Cotton will lead the mix of youth and veterans into a season wearing the captain’s “C” on his chest, replacing the trio of Christopher Brown, Casey Fitzgerald and Michael Kim who captained the team for the previous two seasons. The importance of the position isn’t lost on Cotton. 

“You look back at the names that were able to wear the ‘C’ and lead this team and theres a lot of special people on that list,” Cotton said. “Being able to associate myself with those guys is a huge honor for me.”

Cotton is very much a lead-by-example guy. That came through in spades last season. He was the one directing traffic on offense, guiding the younger players through the transition to the collegiate level. And when BC needed a spark, he was always there to provide it. 

He started the comeback against Northeastern in the Beanpot final, scored the opening goal in BC’s upset over UMass during the Hockey East Semifinals and contributed to both goals when BC trailed 3-0 in the Hockey East finals. Cotton may excel in big moments, but for him, nothing changes from the Beanpot to a mid-November game against any old Hockey East team. 

“I come to the rink and try to prepare the same way,” Cotton said. “I try to treat every game the same. they’re all important. For me it’s just being consistent with my routines. I think that’s been the biggest key for me.”

When the BC starting lineup is announced at the start of every game, the players’ home towns are also mentioned. More often than not, fans will hear “Massachusetts” or “Canada” or some other hockey hotbed as the players skate up to the blue line. Not for Cotton, though. He hails from Parker, Texas, where the weather rarely drops below freezing, not exactly ideal conditions for a young boy to cultivate a love for hockey.

But Cotton was, to a degree, in the right place at the right time. He was two-years old when the Dallas Stars won the 1999 Stanley Cup. While he was too young to remember their run to the Cup, his older brother’s took a liking to the game, along with the rest of the Dallas-metro area. By the time Cotton was old enough to lace up skates, he had the fever too. 

He played youth hockey in Texas, before splitting time between Colorado, Massachusetts and Iowa during his high school years. Cotton credits his sophomore year at Cushing Academy in Ashburnham, MA for exposing him to the northeast college hockey culture.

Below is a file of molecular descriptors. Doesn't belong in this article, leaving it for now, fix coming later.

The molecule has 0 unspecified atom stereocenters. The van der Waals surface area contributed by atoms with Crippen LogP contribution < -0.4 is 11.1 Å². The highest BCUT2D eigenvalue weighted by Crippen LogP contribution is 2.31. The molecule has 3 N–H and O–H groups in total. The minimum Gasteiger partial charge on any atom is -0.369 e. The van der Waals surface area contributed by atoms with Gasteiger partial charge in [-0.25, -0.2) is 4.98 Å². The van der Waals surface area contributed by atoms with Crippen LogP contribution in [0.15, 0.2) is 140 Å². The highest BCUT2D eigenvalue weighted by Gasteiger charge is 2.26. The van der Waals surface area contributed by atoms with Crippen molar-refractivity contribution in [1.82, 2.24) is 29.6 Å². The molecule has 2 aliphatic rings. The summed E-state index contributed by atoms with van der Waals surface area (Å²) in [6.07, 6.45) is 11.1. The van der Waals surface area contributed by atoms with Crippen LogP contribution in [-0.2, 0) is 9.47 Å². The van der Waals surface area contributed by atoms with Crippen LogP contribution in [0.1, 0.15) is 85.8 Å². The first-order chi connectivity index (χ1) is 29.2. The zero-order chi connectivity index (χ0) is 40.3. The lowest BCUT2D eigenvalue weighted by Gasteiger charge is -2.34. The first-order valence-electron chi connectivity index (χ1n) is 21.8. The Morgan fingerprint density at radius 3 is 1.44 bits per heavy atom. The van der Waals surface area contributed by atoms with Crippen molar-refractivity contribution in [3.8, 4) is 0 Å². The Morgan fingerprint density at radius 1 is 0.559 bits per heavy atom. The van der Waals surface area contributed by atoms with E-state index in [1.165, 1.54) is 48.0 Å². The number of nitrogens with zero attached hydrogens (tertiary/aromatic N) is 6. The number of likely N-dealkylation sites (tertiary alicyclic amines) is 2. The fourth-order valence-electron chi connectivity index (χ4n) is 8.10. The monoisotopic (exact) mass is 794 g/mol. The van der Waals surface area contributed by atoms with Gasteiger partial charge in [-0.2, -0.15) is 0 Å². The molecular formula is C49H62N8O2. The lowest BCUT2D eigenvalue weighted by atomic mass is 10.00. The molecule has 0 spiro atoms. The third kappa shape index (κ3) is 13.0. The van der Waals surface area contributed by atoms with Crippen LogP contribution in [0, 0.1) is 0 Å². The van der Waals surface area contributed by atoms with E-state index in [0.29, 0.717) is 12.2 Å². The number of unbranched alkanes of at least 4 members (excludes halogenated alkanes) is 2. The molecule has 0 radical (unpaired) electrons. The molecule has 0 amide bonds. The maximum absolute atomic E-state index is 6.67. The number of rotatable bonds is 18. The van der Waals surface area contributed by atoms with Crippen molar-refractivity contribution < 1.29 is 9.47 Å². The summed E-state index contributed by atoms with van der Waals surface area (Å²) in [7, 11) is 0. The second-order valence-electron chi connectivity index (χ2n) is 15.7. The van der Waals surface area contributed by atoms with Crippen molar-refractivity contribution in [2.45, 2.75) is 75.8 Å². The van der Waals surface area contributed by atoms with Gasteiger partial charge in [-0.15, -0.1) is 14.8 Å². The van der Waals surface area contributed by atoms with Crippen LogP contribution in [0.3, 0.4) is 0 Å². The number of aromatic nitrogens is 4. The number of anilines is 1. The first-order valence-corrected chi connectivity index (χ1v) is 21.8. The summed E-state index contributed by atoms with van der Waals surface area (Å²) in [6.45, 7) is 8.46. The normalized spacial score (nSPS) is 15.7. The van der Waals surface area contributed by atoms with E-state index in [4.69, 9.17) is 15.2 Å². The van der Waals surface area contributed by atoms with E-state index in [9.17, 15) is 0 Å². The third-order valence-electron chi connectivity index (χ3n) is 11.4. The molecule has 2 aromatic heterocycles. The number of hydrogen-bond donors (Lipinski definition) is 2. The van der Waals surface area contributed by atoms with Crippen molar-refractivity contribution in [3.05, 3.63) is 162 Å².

After all the travel for junior hockey, Cotton was drawn to the proximity of opposing teams in Hockey East. Because Cotton wanted to stay local after Cushing, he certainly had his pick of top-tier schools in the Boston area. BC’s string of National Championships in 2008, 2010 and 2012 was certainly on Cotton’s mind when it came time to decide on a school.

“There’s obviously a winning culture here,” Cotton said. “And growing up watching college hockey I just desperately wanted to win a National Championship.”

The beauty of the campus and focus on education, coupled with the prestige of the program, sealed the deal for Cotton. 

Three years and zero NCAA Tournament appearances later, Cotton stares down the prospect of being part of Jerry York’s first recruiting class to never play in the postseason. If things had been different, if Scott Savage’s slap shot had gone an inch lower in 2017, if Casey Fitzgerald had been able to lift Drew Melanson’s stick in 2018, if Wahlstrom’s shot had found its way through in 2019, then maybe Cotton would be in Carolina now, skating with the Hurricanes, who drafted him 169th overall in 2015.

But they didn’t. Savage’s shot clanked off the crossbar. Melanson snuck the puck under Joe Woll’s pads to tie the game. And Primeau denied Wahlstrom. Those moments were tough to live down, but they made Cotton’s decision to return easy. 

“I wasn’t ready to leave on the terms I had already had,” Cotton said. “Not having the opportunity to lift any of the trophies that I’d come here to win, I wouldn’t be able to wake up and be satisfied with my decision if I had left.”

“I had a lot of unfinished business.”